Sunday, June 4, 2017

Beer and a Scratch Off

One of my oft-told stories comes from my days having started a plastics manufacturing business in Florida. My business partner and I were off to a good start but had to walk away from our original financial backer and carry on with no money behind us. At one point, business was slow, there was no money in our accounts and my partner was with his wife, who was in the hospital. I spent a couple weeks by myself at the shop; cleaning, making cold calls by phone and trying to occupy myself. There was no business and not much to do. I had very little money to distract myself out in the world.

In fact, on this day, I was down to a couple dollars and a few coins. We had some invoices out but I didn’t have any idea when I might see more cash. This must have been in the days after the boat when I was living in a twenty-two foot Prowler camping trailer. I remember that I was driving the tan Ford
Home Sweet Lil' Trailer
Ranger with the broken gas gauge. I left the shop, and pulled into the Super America gas station just outside our industrial park. A grocery store would have been a better place to spend my last two dollars, but I wandered around inside looking at my options. Affording something to both fill my stomach and slake my thirst was not going to be possible.

This was also post-divorce. I had a few friends around town, but nowhere to go this day but back to my little trailer at the Circus City Trailer Park. Likely, in a fit of pride, I chose not to call on a friend. There might have been a little brown rice in my cupboard, but I had eaten through my larder in the days before. As I walked past the beer cooler in the store, I had a jubilant stick-it-to-the-universe revelation. I bought a tall boy of Coors Light, a scratch-off lottery ticket and walked out. I gave my present circumstances the bird and prepared to enjoy my beer.

It was still light out, but in those days I’m sure I opened the beer right there in the parking lot. I dug through my near empty pocket and found a dime to scratch the ticket right there on the steering wheel. The greyish foil balled up and crumbled into my lap, while I sipped my beer. Enjoying every drop while it was still ice cold - the only way to drink cheap American beer.

I can get caught up in defying the universe; one part martyr, one part vagabond and two parts stubborn. But my defiant moment was practically ruined when I won forty dollars!! That’s right, sitting there in my old pickup with an open container and a few cents in my pocket - I scored. It wasn’t the beginning but a confirmation of my life’s motto: “I’d rather be lucky than good.”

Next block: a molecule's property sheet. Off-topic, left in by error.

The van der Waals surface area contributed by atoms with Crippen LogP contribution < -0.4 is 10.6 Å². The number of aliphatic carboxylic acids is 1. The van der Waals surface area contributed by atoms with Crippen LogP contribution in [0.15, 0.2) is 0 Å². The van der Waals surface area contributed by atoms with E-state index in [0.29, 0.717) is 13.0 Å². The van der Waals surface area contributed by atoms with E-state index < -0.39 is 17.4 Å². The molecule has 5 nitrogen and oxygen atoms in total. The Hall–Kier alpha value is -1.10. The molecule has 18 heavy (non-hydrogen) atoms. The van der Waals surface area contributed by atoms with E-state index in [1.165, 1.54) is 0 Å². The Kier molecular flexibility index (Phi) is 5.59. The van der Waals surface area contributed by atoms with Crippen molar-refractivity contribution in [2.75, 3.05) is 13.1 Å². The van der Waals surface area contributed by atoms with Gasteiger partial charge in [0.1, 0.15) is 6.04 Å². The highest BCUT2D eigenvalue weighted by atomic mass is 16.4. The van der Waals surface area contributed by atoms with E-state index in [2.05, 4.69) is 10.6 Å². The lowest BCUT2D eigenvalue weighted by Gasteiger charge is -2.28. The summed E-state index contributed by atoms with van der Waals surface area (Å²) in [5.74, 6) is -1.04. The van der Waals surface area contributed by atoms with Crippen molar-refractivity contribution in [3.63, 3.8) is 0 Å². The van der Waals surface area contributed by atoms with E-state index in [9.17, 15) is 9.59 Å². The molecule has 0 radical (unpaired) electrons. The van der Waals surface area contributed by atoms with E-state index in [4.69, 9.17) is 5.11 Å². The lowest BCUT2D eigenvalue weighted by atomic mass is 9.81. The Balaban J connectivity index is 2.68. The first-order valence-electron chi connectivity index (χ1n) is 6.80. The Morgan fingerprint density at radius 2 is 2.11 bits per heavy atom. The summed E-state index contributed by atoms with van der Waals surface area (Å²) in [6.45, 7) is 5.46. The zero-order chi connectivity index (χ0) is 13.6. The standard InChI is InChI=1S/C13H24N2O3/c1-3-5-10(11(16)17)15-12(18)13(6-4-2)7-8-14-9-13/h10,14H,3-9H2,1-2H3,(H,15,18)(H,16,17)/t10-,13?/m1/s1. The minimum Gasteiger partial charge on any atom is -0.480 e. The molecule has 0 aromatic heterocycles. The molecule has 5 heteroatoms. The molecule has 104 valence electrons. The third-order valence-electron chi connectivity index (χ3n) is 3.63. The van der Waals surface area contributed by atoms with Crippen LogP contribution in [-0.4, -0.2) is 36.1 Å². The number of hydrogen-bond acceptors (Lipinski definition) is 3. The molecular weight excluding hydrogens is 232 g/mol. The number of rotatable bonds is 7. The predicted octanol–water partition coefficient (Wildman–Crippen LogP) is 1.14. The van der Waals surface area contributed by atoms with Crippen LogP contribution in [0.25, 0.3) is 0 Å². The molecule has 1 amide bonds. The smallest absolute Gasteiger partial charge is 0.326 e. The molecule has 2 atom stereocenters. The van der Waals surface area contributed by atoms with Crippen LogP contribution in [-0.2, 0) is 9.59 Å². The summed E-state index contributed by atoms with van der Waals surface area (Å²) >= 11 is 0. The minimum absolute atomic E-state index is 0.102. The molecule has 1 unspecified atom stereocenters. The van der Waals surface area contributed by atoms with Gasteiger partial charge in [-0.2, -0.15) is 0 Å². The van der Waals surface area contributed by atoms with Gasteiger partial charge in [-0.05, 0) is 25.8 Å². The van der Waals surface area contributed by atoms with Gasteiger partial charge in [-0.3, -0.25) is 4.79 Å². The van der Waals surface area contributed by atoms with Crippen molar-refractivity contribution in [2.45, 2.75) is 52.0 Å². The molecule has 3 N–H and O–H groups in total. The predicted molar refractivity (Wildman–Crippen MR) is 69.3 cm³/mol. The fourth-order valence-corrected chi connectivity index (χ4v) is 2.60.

I went back inside to claim my $40 and then headed straight for the grocery store. In those days, if I avoided buying more beer, I probably ate for three weeks on forty bucks.

I spent nearly five years struggling against the universe, all kinds of unique setbacks and economic factors, and a location less than supportive of manufacturing in general. It was a holy quest for which I quite willingly sacrificed greatly. The business struggles did not directly cause the end of my young marriage, but was certainly a catalyst. I lived for a couple years on fifty bucks a week, drove a cab for a while, and did all kinds of day labor and crew work. Along the way, we stole all our equipment from ourselves, got sued for $600,000, and got teased but left at the altar by several potential “angel investors.” I learned a lot about business law. And I learned to struggle and grub for something that was important to me. In fact, my former partner is still running a business from the thermoforming machine we built back in 1991.

I’ve brought that same determination to my 'wandering the seas' project. It’s been ten years and I’ve got another 10 or 11 months to go. There’s been three boats and an uncounted number of jobs in three “careers” to get here. At varying times I’ve been defeated, frustrated, elated and sublimely joyous. I’m so close now that I know it is going to happen one way or the other. One lesson I’ve learned is to differentiate and prioritize the long term goal, the steps to get there and the little pesky details. The goal and the steps are clear cut by their nature and can be written down. The real progress relies on momentum. The key is to not get bogged down; to learn which pesky daily details need conquered and which should simply be ignored.

No comments:

Post a Comment